• If you have strips of tape on the incision, leave the tape on for a week or until it falls off. Keep the area clean and dry.
  • If you have a splint or cast, follow your doctor's instructions. Keep it dry. Do not put anything, including powder, between the splint or cast and your skin.

Exercise

  • Exercise in a rehab program is an important part of your treatment. Your first exercises will help you regain flexibility. They may also keep scar tissue from forming around the tendon.

Ice and elevation

  • To reduce swelling and pain, put ice or a cold pack on your leg for 10 to 20 minutes at a time. Do this every few hours. Put a thin cloth between the ice and your skin.
  • Prop up the sore leg on a pillow when you ice it or anytime you sit or lie down for 3 days after surgery. Try to keep it above the level of your heart. This will help reduce swelling.
  • If your doctor gave you support stockings, wear them as long as instructed. These help to prevent blood clots.

Follow-up care is a key part of your treatment and safety.

Be sure to make and go to all appointments, and call your doctor or nurse call line if you are having problems. It's also a good idea to know your test results and keep a list of the medicines you take.

10 common questions about Achilles Tendon Repair Surgery Recovery

1How long after Achilles surgery can I walk?
And in most cases, you'll be back to walking normally between 3 and 4 months following surgery. For active individuals who have athletic goals, we'll ask you to wait to run until a few things are observed.
2How long is Achilles tendon surgery recovery?
In general, most patients return to walking in 4 to 6 weeks, strengthening after about 8 weeks, and exercising at 3 months. Most patients who are athletes do not return to their sport for about 6 months, and many can take longer to fully recover from Achilles surgery
3How long are you non weight bearing after Achilles tendon surgery?
Several studies have described the outcomes of patients who were made nonweight-bearing for six weeks after surgery.
4Is Achilles tendon surgery painful?
Achilles tendon surgery is often an outpatient procedure. This means you can go home the same day. You will have some pain after your surgery, especially in the first few days. Pain medicines will help relieve your pain.
5Do you sleep with a walking boot?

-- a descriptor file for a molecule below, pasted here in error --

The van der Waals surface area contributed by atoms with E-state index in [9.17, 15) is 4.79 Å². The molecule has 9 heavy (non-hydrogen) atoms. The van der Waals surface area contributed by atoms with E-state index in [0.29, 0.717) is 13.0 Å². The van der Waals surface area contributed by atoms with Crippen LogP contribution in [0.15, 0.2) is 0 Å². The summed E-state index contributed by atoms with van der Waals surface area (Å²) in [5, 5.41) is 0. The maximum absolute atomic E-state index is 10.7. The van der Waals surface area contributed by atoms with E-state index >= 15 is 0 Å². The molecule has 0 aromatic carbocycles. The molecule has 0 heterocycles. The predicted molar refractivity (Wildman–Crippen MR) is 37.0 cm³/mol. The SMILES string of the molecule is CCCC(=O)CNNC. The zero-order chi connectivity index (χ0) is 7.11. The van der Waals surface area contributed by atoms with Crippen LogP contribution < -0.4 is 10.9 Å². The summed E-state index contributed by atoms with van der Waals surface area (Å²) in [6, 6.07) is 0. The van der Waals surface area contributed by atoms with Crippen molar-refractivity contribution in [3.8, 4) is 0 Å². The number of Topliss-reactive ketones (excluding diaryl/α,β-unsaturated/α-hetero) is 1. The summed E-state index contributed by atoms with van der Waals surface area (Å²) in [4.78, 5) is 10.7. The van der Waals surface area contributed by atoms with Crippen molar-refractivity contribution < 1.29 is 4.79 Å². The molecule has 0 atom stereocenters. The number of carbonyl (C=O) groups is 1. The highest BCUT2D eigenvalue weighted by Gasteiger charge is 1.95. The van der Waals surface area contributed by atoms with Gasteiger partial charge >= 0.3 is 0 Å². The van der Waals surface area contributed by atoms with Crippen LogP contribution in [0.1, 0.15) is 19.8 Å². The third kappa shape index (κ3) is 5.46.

It is advised to sleep with one's walking boot on but with the straps loosened for optimal comfort. A helpful tip when sleeping with one's boot on is to surround the leg with pillows to make sure the injured foot is supported. This will also make it unlikely for one to displace their foot, leading to further injury.
6Does a walking boot help Achilles tendonitis?
Either a removable walking boot, or sometimes even a cast, can allow the inflamed tissue to cool down quickly. Wearing a walking boot keeps the calf muscle from pulling on the Achilles tendon. The boot prevents you from pushing off with the ball of your foot or pointing your toes downward.
7What kind of anesthesia is used for achilles tendon surgery?
At our institution, repair of ruptured Achilles tendon is typically performed under general anesthesia with the patient's airway secured using an endotracheal tube. Anesthesia is usually maintained with propofol infusion and oxygen/nitrous oxide gas mixture.
8How can I heal tendons faster?
As an immediate treatment for overuse tendinopathy, doctors and physical therapists often recommend the RICE program: rest, ice, compression, and elevation of the injured tendon. They may also suggest a short course of aspirin, ibuprofen, or other anti-inflammatory drugs to help inflammation and pain.
9What happens if Achilles tendonitis goes untreated?
Untreated Tendonitis May Lead to a Rupture Of The Tendon Common symptoms of Achilles tendonitis include: Pain and swelling in the heel that worsens after physical activity. Feeling of tightness in the heel and foot. Limited range of motion when flexing the foot.
10Are squats bad for Achilles tendonitis?
Also add in plenty of plyometric lower-body work like squats, multidirectional lunges and squat thrusts. Prevent it. The best way to prevent Achilles tendinitis in the first place is by building limber lower legs. An underlying lack of flexibility, especially in your calf muscles, can cause Achilles injuries.